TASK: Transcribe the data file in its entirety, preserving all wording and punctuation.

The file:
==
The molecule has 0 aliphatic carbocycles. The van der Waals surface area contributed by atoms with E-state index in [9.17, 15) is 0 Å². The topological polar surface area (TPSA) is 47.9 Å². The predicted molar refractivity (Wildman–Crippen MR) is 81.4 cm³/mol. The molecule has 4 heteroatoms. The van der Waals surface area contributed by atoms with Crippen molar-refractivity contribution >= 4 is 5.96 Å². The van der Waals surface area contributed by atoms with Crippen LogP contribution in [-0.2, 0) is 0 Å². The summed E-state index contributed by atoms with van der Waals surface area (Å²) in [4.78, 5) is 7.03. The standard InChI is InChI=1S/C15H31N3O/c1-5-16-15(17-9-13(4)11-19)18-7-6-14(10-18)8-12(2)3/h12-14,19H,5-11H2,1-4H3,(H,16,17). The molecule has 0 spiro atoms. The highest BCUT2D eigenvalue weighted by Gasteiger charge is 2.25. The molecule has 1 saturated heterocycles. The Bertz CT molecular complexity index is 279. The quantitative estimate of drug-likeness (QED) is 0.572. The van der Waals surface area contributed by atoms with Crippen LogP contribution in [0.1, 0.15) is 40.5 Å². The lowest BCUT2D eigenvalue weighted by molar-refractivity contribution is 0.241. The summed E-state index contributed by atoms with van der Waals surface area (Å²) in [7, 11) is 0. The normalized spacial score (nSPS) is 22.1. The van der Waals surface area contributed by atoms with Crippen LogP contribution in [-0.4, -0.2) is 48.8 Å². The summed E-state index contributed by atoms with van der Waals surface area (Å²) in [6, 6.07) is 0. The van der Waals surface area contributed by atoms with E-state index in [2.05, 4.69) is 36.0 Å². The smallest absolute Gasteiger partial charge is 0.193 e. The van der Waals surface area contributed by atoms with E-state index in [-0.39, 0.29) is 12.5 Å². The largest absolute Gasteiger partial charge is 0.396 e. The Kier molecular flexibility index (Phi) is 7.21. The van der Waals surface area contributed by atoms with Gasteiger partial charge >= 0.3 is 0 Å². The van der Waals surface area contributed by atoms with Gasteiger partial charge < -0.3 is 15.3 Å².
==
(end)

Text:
The molecule has 0 aliphatic carbocycles. The van der Waals surface area contributed by atoms with E-state index in [9.17, 15) is 0 Å². The topological polar surface area (TPSA) is 47.9 Å². The predicted molar refractivity (Wildman–Crippen MR) is 81.4 cm³/mol. The molecule has 4 heteroatoms. The van der Waals surface area contributed by atoms with Crippen molar-refractivity contribution >= 4 is 5.96 Å². The van der Waals surface area contributed by atoms with Crippen LogP contribution in [-0.2, 0) is 0 Å². The summed E-state index contributed by atoms with van der Waals surface area (Å²) in [4.78, 5) is 7.03. The standard InChI is InChI=1S/C15H31N3O/c1-5-16-15(17-9-13(4)11-19)18-7-6-14(10-18)8-12(2)3/h12-14,19H,5-11H2,1-4H3,(H,16,17). The molecule has 0 spiro atoms. The highest BCUT2D eigenvalue weighted by Gasteiger charge is 2.25. The molecule has 1 saturated heterocycles. The Bertz CT molecular complexity index is 279. The quantitative estimate of drug-likeness (QED) is 0.572. The van der Waals surface area contributed by atoms with Crippen LogP contribution in [0.1, 0.15) is 40.5 Å². The lowest BCUT2D eigenvalue weighted by molar-refractivity contribution is 0.241. The summed E-state index contributed by atoms with van der Waals surface area (Å²) in [7, 11) is 0. The normalized spacial score (nSPS) is 22.1. The van der Waals surface area contributed by atoms with Crippen LogP contribution in [-0.4, -0.2) is 48.8 Å². The summed E-state index contributed by atoms with van der Waals surface area (Å²) in [6, 6.07) is 0. The van der Waals surface area contributed by atoms with E-state index in [2.05, 4.69) is 36.0 Å². The smallest absolute Gasteiger partial charge is 0.193 e. The van der Waals surface area contributed by atoms with E-state index in [-0.39, 0.29) is 12.5 Å². The largest absolute Gasteiger partial charge is 0.396 e. The Kier molecular flexibility index (Phi) is 7.21. The van der Waals surface area contributed by atoms with Gasteiger partial charge >= 0.3 is 0 Å². The van der Waals surface area contributed by atoms with Gasteiger partial charge < -0.3 is 15.3 Å².